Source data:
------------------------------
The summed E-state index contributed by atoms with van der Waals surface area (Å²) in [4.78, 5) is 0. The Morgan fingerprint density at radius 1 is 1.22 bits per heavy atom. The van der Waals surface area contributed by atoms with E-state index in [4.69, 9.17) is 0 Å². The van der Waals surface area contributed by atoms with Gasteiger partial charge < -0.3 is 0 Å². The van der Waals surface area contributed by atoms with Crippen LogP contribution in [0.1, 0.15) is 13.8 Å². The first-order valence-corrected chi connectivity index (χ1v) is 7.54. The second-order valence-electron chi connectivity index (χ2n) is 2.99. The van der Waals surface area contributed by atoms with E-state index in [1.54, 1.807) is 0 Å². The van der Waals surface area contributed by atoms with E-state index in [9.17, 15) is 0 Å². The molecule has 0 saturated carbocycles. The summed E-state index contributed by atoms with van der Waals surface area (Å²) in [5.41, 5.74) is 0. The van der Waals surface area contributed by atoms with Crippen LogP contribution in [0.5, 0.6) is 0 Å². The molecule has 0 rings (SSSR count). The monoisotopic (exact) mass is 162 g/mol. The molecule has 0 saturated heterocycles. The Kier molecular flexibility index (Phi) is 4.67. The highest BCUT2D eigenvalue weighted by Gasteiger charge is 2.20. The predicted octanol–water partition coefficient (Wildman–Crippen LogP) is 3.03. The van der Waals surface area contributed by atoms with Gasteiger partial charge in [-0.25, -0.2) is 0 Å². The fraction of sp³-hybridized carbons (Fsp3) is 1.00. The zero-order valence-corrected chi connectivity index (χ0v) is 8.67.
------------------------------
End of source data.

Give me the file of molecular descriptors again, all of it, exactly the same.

The summed E-state index contributed by atoms with van der Waals surface area (Å²) in [4.78, 5) is 0. The Morgan fingerprint density at radius 1 is 1.22 bits per heavy atom. The van der Waals surface area contributed by atoms with E-state index in [4.69, 9.17) is 0 Å². The van der Waals surface area contributed by atoms with Gasteiger partial charge < -0.3 is 0 Å². The van der Waals surface area contributed by atoms with Crippen LogP contribution in [0.1, 0.15) is 13.8 Å². The first-order valence-corrected chi connectivity index (χ1v) is 7.54. The second-order valence-electron chi connectivity index (χ2n) is 2.99. The van der Waals surface area contributed by atoms with E-state index in [1.54, 1.807) is 0 Å². The van der Waals surface area contributed by atoms with E-state index in [9.17, 15) is 0 Å². The molecule has 0 saturated carbocycles. The summed E-state index contributed by atoms with van der Waals surface area (Å²) in [5.41, 5.74) is 0. The van der Waals surface area contributed by atoms with Crippen LogP contribution in [0.5, 0.6) is 0 Å². The molecule has 0 rings (SSSR count). The monoisotopic (exact) mass is 162 g/mol. The molecule has 0 saturated heterocycles. The Kier molecular flexibility index (Phi) is 4.67. The highest BCUT2D eigenvalue weighted by Gasteiger charge is 2.20. The predicted octanol–water partition coefficient (Wildman–Crippen LogP) is 3.03. The van der Waals surface area contributed by atoms with Gasteiger partial charge in [-0.25, -0.2) is 0 Å². The fraction of sp³-hybridized carbons (Fsp3) is 1.00. The zero-order valence-corrected chi connectivity index (χ0v) is 8.67.